That led to the downfall of the Progressives at the polls in 2012 and the resurgence of the Democrats with the election of 42 year old Mayor Miro Weinberger. Weinberger brought experience in business management and knowhow to the job and quickly surrounded himself with competent managers in key city positions like treasury and finance. He worked out a plan to stabilize Burlington Telecom by settling a $53 million lawsuit by a bank that had loaned the Telecom venture capital to buy telecommunication equipment. Mayor Weinberger got a stabilization bond passed and ultimately the city received an upgrade in its bond rating.

Weinberger also appointed competent people to key city departments. Gene Richards took the helm at Burlington Airport when it had the worst bond rating of any airport in the entire United States. The airport recently received an upgrade in its bond rating that helped the entire city achieve a better rating as well. Jesse Bridges took over as Parks Director and has done a terrific job of improving the Burlington Bike Path and instituted a wide range of improvements in City Parks. Chapin Spencer, the former director of Local Motion, was appointed head of Public Works. We are expecting sweeping changes at Public Works to make Burlington a more pedestrian and bicycle friendly “livable city”. But Weinberger is not just about business. He has advocated for the redevelopment of the Pine Street Arts District to provide a safer space for the throngs of people attending the Art Hop and he recently launched an initiative with private funds to bring disadvantaged children up to speed before they enter the Burlington school system. He also opened up the public planning process with numerous public hearings put on by Plan BTV, the south end planning district and the rail yard project.

Any discussion of recent Burlington politics should also include Howard Dean who got his start in politics shortly after his advocacy for the Burlington Bike Path starting in 1980. In 1982 he was elected to the Vermont House of Representatives. He was elected Lt. Governor in 1986 and succeeded Governor Richard Snelling when he died in office in 1991. He was Governor of Vermont from 1991 to 2003 and signed the nation’s first Civil Unions law into effect in 2000. In 2004 he ran an unsuccessful campaign for the Democratic nomination for President notable for his opposition to the war in Iraq and his use of the internet for fundraising, some say paving the way for Barack Obama in 2008.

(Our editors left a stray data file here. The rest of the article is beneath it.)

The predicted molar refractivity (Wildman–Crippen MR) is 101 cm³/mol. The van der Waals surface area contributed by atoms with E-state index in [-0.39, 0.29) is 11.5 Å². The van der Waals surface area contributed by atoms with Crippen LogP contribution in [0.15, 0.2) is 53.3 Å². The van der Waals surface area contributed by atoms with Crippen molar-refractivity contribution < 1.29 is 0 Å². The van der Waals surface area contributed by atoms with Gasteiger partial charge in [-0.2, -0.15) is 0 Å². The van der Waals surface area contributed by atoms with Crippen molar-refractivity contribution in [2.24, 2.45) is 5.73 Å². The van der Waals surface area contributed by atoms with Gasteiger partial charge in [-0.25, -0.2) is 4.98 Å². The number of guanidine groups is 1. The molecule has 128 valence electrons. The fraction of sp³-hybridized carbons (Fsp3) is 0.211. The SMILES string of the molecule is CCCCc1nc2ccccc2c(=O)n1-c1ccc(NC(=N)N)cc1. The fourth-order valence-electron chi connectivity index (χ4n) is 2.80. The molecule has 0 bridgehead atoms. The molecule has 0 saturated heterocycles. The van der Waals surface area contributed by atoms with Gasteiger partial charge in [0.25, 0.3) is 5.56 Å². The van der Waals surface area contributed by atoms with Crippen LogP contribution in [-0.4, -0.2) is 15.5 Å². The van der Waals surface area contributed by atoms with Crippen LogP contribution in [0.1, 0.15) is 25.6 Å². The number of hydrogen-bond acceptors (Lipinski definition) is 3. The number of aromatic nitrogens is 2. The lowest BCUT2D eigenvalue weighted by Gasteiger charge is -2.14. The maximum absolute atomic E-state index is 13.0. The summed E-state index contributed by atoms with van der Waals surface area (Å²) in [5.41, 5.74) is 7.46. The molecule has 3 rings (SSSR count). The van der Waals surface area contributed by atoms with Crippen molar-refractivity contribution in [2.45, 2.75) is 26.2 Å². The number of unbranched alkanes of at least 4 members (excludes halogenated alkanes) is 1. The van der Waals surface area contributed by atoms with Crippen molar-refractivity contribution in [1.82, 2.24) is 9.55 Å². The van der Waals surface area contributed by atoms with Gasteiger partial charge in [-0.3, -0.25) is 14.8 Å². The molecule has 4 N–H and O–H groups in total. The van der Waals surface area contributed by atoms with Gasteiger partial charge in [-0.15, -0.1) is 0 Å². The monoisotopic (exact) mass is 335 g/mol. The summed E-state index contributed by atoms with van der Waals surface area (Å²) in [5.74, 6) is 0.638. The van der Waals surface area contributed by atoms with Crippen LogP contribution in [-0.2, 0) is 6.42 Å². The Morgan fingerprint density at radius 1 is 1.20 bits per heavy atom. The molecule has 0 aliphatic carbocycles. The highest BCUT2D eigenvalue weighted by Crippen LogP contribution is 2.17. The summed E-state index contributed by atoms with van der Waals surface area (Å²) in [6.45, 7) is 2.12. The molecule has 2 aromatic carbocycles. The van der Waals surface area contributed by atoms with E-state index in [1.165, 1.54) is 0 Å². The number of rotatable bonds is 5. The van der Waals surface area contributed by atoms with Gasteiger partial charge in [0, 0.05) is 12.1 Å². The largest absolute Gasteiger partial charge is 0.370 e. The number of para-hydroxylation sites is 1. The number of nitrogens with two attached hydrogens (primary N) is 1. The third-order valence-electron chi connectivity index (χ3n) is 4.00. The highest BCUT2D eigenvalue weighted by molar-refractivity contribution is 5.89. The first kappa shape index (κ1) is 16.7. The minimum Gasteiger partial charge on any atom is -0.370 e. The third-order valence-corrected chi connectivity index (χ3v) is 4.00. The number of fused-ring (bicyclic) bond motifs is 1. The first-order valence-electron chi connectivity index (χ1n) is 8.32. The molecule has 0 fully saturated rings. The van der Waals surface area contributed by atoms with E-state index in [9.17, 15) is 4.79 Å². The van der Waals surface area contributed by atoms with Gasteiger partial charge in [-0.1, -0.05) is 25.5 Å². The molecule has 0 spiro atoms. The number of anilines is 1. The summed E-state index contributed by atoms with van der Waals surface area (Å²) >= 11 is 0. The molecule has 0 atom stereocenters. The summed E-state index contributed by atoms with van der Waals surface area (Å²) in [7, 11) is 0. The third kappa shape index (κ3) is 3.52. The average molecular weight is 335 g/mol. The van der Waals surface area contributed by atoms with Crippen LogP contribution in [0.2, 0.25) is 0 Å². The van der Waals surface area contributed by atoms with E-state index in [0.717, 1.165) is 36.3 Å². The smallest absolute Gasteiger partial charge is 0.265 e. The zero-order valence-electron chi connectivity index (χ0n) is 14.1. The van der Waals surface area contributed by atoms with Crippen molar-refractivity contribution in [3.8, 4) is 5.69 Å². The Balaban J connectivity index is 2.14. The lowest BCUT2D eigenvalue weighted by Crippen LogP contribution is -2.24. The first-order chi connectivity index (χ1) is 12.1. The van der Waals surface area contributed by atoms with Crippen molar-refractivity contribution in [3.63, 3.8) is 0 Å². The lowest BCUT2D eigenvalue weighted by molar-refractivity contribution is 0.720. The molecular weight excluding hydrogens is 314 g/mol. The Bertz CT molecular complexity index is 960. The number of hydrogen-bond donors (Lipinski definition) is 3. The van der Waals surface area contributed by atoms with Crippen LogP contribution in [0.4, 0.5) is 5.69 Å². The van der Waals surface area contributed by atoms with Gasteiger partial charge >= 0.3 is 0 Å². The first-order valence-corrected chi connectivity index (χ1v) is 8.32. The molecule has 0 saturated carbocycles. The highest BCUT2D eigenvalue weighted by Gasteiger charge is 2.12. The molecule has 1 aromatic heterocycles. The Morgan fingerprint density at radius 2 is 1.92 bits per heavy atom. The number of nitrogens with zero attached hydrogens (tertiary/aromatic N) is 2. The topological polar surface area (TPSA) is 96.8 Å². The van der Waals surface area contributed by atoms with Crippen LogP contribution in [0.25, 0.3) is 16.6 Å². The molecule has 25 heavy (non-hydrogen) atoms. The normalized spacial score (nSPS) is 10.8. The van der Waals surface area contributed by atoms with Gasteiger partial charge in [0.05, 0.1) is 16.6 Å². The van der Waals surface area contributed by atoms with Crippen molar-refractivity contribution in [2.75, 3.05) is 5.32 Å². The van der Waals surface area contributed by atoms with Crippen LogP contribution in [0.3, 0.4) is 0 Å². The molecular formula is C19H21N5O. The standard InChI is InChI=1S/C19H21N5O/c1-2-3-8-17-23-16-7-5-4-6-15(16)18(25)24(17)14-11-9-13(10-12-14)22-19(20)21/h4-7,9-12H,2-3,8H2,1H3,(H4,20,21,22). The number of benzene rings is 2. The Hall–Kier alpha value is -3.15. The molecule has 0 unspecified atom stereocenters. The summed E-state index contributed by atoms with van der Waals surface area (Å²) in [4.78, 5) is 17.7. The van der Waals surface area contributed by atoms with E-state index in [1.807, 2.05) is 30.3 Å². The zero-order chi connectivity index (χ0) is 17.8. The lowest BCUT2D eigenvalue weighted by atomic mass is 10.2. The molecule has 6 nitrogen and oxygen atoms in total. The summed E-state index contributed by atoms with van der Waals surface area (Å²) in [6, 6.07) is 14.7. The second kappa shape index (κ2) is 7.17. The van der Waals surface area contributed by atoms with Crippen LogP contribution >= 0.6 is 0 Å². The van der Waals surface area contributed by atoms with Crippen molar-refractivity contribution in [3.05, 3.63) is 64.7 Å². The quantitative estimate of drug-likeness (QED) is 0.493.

Long serving U.S. Senator Patrick Leahy was Chittenden County State’s Attorney when he was elected to the Senate in 1974. U.S. Senator Bernie Sanders was the former mayor of Burlington from 1981 to 1989. He was elected to the U.S. House of Representatives in 1990. He was elected to the U.S. Senate in 2006. He is the only Socialist to serve in Congress in over 60 years. Weinberger was overwhelmingly reelected mayor in March 2015 with over 68% of the vote against three candidates who all tried to paint him as an overdevelopment mayor bent on selling the city to the highest bidder. One of these candidates openly supported rent control as the solution to the lack of new housing downtown. The people of Burlington were not fooled. They understand the need for more housing downtown to hold rents down and reduce suburban sprawl. Weinberger recently put forth a detailed plan to build more housing downtown.

However, the Progressives gained seats on the City Council in 2015 at the expense of the Democrats. This may result in a more balanced approach to city politics. Weinberger is good at working with all political factions. We hope he will have a long tenure as mayor and lead the city into a Renaissance the likes of which Burlington has never seen. We are very excited about the promise of the Weinberger years. Stay tuned.